Imposter Syndrome: Learning self -love and self-acceptance (A guest blog post by Brenda Bryan)
What do you know about yourself? Would you consider yourself, smart, intelligent, with a clue between your ears? If the answer to that question is yes” then I truly applaud you. However more than 70% of the population are afraid they will be seen as fakes, or that they will be found out as not having the goods. They fear that when the truth comes out they will be fired, or hated or lose their friends.
Do you have these thoughts or feelings? It is called Imposter syndrome.
People who often think they are not good enough are among the brightest and are high achievers. They tend to perfectionism. People who are not that clever don’t have this problem because they don’t know enough to question what they don’t know. But the bright ones--yes that’s you--are aware of what you have still to learn and tend to consider yourself not good enough and full of doubt because you have more to learn.
Of course the good news is, it’s NOT TRUE. That’s right, not true, but to reverse these feelings about yourself you must have some intentions to set and some work to do.
First thing is to stand up for your own brightness, You must own your gifts, take stock of what you’re good at, what does bring you praise, and own them. Don’t put yourself down. Advocate for your value, learn to toot your own horn. It may feel uncomfortable at first but like all things we get to learn we must exercise those muscles to get them strong enough to support us. Surround yourself with people who support you living in your brilliance. People who say “yes” to all the ways you bring value to your work, your relationships and your community. We are all born with gifts, only you can fully embody those gifts and bring them out and share them.
There is a popular saying that goes: “It is not what you know but who you know that supports us in succeeding.” An addition to that is: “Who knows what you know, you are a very unique individual and you’re the only one in the world who has lived life from your position.” It’s like there are no two snowflakes alike. And so it is, you must value what you bring to all you do.
But giving your best is not the same as being the best. Likewise, there’s a distinct difference between trying to better yourself and being better than everyone else. Overcoming the Imposter Syndrome requires self-acceptance: you don’t have to attain perfection or mastery to be worthy of the success you've achieved and any accolades you earn along the way. It’s not about lowering the bar, it’s about resetting it to a realistic level that doesn’t leave you forever striving and feeling inadequate.
So if you sometimes feel undeserving of your success, try writing a list of all the key things you’ve accomplished over the last 5 years. I would hazard to guess that even the fruits of your last 12 months’ effort will help you to see how well deserved all your success is.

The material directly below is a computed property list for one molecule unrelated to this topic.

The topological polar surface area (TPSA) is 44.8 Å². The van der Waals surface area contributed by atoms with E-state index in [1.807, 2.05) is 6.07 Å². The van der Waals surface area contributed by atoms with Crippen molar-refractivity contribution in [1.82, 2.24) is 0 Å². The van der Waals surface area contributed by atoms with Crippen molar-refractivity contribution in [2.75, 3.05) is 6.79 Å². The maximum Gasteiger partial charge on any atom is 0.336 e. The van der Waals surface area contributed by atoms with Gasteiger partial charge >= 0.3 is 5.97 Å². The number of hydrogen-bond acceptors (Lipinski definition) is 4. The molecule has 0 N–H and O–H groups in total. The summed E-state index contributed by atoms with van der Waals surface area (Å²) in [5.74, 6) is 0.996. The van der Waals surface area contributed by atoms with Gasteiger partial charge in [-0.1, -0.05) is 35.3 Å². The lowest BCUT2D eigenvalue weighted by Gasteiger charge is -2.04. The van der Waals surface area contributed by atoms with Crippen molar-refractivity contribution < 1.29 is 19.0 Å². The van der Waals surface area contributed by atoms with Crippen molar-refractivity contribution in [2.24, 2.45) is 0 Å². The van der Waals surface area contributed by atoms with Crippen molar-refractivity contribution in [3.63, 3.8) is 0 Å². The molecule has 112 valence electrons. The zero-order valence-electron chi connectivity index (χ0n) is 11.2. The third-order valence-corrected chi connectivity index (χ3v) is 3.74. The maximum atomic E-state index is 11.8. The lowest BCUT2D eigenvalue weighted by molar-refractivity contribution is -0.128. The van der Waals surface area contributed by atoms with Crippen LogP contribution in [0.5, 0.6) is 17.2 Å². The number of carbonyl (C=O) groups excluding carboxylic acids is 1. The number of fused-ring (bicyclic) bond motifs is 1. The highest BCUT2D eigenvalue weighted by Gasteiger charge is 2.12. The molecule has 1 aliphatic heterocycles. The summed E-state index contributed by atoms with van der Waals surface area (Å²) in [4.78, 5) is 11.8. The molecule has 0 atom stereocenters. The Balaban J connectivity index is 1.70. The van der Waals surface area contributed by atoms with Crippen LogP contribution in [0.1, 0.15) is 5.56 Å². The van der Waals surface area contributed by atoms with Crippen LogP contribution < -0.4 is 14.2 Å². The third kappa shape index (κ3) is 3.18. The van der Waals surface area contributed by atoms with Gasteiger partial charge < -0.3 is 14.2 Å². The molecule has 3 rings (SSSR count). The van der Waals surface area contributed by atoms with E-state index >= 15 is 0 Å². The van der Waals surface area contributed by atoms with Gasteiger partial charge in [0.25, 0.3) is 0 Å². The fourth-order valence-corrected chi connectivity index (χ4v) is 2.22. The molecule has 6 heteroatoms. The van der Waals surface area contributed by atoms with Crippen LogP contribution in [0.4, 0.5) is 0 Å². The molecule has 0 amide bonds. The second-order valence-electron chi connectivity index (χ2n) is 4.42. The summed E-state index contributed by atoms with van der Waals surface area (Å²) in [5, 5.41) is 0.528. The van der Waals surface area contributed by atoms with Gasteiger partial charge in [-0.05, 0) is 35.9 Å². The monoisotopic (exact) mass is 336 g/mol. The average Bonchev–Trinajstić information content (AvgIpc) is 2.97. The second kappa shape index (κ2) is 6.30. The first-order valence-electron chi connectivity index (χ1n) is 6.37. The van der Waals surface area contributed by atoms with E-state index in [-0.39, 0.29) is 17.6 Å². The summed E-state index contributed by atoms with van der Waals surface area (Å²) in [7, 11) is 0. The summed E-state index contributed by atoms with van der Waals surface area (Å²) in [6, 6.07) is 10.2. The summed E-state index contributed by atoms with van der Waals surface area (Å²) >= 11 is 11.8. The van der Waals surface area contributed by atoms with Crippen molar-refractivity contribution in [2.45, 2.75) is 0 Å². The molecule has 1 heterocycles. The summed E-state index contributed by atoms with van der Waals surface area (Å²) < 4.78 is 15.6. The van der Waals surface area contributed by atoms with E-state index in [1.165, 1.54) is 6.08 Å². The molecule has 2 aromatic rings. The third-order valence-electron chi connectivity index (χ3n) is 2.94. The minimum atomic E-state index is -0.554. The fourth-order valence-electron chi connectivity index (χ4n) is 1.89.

I don’t know about you, but growing up I got compared to my genius bother a lot. Here’s one thing I know: Comparisons are an act of violence against oneself. Please Cease comparisons. Comparisons are always subjective, often biased and rarely helpful. We’re a cutely aware of how hard we’re working to keep our head above water and fulfill expectations, and we often mistakenly assume others are getting by more effortlessly.
The reality is that many, many people are stretched and struggling just like you. Perhaps not in the same way, but in their own way, with their own unique set of challenges, insecurities and internal struggles. Too often we fall into the trap of comparing our insides with others’ outsides; our weaknesses with others’ strengths. We say to ourselves, “If only I could speak with the confidence and humor of Kathy,” or “If only I was as creative as Susan.” Meanwhile, all the Kathy’s and Susan’s are thinking: “If only I was as good with the details, or navigating the politics, or creating strategy, or fostering collaboration as you!”
Self-love and self-acceptance is a courageous journey. It’s one where we learn to presence ourselves and ask a very important question: “Is this true?” And then, “Who does this belong to? And guess what? You get to hand it back.
We are in a new age for women’s success. To get past the imposter syndrome it is time suit-up, show up and stand for yourself in all the ways that support your beautiful soul living to your highest purpose. Today is the day you get to shine.
Brenda R Bryan is a Transformational Coach, Inspirational Speaker Who has spent 45 years working to empower women to be the best version of themselves. Through her program Raise your Voice she shows women how to stop playing small and use our feminine superpowers of collaboration, creativity and intuition to change the world !